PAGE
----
The Kansas City Royals are 2015 American League Champions!
The Boys in Blue are in the World Series against the New York Mets!
But a weird thing happened the morning after they won the ALCS over Toronto. Instead of waking up 100% joyful and ready to roll for the Series, I woke up thinking about two plays from ALCS Game 6 and how these two plays spotlight the value of coaches doing the work necessary for their players.
- When Alex Rios stole second base against David Price, a left-handed pitcher who allows unbelievably few stolen bases when he is on the mound.
- When Lorenzo Cain scored the game-winning run from first base on Eric Hosmer’s double down the right field line.
Both plays, at face value, look totally like big plays made through the exceptional speed and athleticism of those two athletes. But if you look closer, listen to the announcer comments, and the postgame interviews of players and coaches, you begin to see a whole different story.
True, Alex Rios and Lorenzo Cain are two incredibly gifted athletes but that is not what gave them the advantage and confidence to execute those clutch plays on one of the biggest stages of their sport.
What gave both players the edge was the hard work and analysis of the coaches and advanced scouting department.
Yeah. Coaching matters, scouting matters, preparation matters. Hard work IS the magic. Although both plays look to be just a couple of plays of guys running, the amount of time and effort—film study, the scouting report from the scouts following the Blue Jays for the past few months, transfer of that information to the player—are staggering.
Case One – Rios steals second base on a jump he takes off of the first movement home by David Price. Price is difficult to steal on. He’s left handed and although he doesn’t have a great move, he has a quick slide-step delivery which makes it hard for the runner to get an aggressive lead or jump. Scouting appears to have picked up on a tendency for him to sometimes forget about the runner and not give him a “look” when he’s going to pitch the ball to his catcher. For several pitches, he peeks to Rios before delivery to home. On this particular pitch, he doesn’t peek or look to first base and goes straight home, Rios runs on Price’s first movement and is safe with a stolen base–the VERY FIRST stolen base allowed by David Price ALL YEAR. Rios did not end up scoring, but it was a blow to the confidence level of the Blue Jays and added to the pile of things they had to think about.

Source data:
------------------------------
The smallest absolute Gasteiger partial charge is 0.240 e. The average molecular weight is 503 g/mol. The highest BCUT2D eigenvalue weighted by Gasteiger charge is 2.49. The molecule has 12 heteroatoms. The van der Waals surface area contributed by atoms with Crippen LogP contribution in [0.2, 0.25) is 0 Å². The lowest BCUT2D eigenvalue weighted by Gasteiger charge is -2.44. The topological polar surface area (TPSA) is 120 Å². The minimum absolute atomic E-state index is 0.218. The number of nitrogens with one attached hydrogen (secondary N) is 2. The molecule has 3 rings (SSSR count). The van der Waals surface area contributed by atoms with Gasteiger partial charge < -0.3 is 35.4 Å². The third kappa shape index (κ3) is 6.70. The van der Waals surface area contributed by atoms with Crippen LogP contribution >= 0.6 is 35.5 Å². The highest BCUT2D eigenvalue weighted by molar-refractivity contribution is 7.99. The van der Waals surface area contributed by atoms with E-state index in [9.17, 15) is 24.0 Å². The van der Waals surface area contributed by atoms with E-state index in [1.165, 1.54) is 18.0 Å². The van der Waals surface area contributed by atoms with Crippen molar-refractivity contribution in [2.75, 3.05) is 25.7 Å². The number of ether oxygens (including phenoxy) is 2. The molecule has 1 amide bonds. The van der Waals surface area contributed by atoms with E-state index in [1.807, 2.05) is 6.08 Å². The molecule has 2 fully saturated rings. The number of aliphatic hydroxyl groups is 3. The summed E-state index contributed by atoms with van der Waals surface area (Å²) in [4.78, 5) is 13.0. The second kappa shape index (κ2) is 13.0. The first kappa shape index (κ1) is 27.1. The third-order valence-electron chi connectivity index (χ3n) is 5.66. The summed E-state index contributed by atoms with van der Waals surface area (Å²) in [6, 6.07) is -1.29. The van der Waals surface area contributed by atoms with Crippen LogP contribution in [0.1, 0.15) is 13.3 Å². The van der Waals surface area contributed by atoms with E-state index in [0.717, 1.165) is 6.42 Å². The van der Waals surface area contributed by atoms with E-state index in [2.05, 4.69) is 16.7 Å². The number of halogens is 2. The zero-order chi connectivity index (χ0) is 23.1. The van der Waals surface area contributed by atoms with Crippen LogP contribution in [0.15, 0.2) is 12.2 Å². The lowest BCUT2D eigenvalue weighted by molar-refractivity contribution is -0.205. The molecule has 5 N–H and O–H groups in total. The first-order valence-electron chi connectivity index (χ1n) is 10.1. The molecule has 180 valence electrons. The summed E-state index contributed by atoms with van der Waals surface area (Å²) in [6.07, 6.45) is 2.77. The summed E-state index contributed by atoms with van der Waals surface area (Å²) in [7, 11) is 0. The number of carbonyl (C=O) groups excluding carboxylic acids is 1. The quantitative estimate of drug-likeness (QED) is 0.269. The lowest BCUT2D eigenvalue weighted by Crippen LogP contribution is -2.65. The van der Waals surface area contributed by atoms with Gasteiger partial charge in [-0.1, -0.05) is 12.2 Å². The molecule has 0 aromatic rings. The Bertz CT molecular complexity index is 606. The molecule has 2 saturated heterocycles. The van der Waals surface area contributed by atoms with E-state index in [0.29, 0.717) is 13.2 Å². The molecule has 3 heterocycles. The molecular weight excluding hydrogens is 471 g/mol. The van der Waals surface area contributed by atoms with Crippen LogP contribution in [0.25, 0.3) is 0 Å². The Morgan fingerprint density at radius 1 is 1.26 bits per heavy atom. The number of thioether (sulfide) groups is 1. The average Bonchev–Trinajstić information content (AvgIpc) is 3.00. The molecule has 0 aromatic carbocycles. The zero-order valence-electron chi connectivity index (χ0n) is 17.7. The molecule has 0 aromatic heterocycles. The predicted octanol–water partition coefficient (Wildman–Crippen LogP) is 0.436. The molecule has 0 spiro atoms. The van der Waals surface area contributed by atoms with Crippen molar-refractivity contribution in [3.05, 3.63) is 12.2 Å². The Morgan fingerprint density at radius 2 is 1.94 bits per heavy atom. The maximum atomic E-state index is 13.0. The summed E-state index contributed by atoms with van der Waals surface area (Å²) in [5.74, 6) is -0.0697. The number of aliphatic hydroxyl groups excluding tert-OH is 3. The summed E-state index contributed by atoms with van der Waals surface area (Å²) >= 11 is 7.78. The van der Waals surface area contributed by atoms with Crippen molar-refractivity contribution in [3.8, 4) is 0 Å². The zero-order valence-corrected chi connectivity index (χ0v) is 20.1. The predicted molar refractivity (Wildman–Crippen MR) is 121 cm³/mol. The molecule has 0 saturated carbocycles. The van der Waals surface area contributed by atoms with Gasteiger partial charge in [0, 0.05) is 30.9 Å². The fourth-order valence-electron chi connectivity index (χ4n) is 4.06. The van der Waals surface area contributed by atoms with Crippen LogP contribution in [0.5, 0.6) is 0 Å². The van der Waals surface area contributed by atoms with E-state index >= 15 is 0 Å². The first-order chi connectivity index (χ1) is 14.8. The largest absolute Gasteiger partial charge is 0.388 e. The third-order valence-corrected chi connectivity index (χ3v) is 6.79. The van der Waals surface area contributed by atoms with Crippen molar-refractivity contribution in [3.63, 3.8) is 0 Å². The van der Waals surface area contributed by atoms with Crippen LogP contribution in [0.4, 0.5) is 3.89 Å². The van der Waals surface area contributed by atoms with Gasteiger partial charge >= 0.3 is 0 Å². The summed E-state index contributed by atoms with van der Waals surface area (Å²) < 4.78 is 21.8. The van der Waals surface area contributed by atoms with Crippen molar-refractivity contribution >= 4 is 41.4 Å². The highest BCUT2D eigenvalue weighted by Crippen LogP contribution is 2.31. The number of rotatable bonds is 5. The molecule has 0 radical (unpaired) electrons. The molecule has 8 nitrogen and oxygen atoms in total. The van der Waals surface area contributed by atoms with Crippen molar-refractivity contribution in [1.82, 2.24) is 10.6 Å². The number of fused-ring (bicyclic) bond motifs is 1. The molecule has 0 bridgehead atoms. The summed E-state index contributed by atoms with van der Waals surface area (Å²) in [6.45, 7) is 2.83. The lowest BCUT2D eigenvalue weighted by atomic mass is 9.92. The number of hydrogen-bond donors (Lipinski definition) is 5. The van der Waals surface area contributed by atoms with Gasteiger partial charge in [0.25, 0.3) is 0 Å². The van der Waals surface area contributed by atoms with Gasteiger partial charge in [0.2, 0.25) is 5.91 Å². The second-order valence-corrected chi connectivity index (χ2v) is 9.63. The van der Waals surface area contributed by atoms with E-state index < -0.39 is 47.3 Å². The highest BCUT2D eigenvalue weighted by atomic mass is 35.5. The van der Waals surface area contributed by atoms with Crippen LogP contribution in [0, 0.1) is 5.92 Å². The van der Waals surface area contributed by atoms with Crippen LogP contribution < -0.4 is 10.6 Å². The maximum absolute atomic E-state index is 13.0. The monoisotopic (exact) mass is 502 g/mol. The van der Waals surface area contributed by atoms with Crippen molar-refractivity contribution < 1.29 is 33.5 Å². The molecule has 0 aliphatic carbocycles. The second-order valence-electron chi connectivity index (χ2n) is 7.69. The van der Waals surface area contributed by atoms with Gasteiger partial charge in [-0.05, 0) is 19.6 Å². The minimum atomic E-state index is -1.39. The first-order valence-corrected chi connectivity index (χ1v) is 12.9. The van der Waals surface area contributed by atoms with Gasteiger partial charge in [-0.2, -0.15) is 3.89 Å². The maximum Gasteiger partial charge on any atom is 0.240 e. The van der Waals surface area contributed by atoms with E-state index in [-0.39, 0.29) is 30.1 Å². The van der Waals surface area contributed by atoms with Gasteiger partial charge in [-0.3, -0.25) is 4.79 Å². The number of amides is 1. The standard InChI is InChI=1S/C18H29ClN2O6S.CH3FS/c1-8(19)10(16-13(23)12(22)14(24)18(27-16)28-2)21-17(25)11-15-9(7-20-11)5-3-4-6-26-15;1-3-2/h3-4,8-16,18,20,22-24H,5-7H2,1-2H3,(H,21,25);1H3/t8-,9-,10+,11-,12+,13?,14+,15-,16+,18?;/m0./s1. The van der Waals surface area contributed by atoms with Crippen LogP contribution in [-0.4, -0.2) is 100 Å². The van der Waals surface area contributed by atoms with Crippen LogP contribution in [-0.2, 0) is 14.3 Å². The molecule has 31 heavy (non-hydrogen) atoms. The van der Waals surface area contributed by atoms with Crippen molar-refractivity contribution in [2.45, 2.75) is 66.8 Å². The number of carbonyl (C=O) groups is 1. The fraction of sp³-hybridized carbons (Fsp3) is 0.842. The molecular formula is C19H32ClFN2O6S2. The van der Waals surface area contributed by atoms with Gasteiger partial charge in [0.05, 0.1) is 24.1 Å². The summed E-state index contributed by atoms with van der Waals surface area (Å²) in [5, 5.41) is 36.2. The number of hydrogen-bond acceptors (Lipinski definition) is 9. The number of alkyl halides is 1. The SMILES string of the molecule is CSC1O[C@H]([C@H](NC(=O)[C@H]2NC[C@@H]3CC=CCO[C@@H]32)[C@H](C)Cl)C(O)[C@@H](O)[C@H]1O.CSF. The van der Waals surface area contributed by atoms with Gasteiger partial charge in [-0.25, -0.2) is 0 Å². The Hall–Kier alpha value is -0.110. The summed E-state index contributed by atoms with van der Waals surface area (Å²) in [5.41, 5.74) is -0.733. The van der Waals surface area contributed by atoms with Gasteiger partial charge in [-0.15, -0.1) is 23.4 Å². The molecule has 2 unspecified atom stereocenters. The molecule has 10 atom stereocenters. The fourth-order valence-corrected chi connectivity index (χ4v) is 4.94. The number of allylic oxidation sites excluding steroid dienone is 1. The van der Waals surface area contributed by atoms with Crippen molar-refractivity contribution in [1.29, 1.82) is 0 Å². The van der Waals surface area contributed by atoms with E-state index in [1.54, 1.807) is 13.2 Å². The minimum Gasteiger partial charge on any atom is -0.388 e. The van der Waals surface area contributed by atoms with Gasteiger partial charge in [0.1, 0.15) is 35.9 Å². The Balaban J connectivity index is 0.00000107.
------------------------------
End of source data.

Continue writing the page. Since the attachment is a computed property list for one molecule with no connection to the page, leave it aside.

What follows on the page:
Scouting, picking up on tendencies, AND being able to relay those details to the player = Makes the game looks easy.
Case Two – Royals third base coach Mike Jirshele and the scouts studied Toronto’s exceptional right fielder, Jose Bautista. They noticed he often fields a ball down the right field line and spins to throw the ball by turning his back toward the infield instead of opening up frontside where he would be able to see the infield all the time. They also noticed he almost always wheels to the blindside and throws the relay to the shortstop positioned around second base.
Coach Jirshele planned on taking advantage of this if, and when, the situation arose. Well, it arose. In fact not only were the players coached this during practices and meetings, but they were given a refresher before game six AND Coach Jirshelle revisited this with Cain and Hosmer BEFORE the inning even started since they were due to bat.
As a coach, when you watch hours and hours of film or live action, you begin to see patterns. When you rewind and watch a play over and over a dozen times or more, the structure patterns emerge. These patterns become tendencies when put together and analyzed.
- Tendencies allow a coach to focus preparation.
- Tendencies allow a coach to focus teaching.
- Tendencies allow a coach to give his players an edge.
The word “Coach” must be used as a verb, rather than just as a noun.
As a coach, do the work necessary to put your team in a position to succeed.
Hard work is the magic.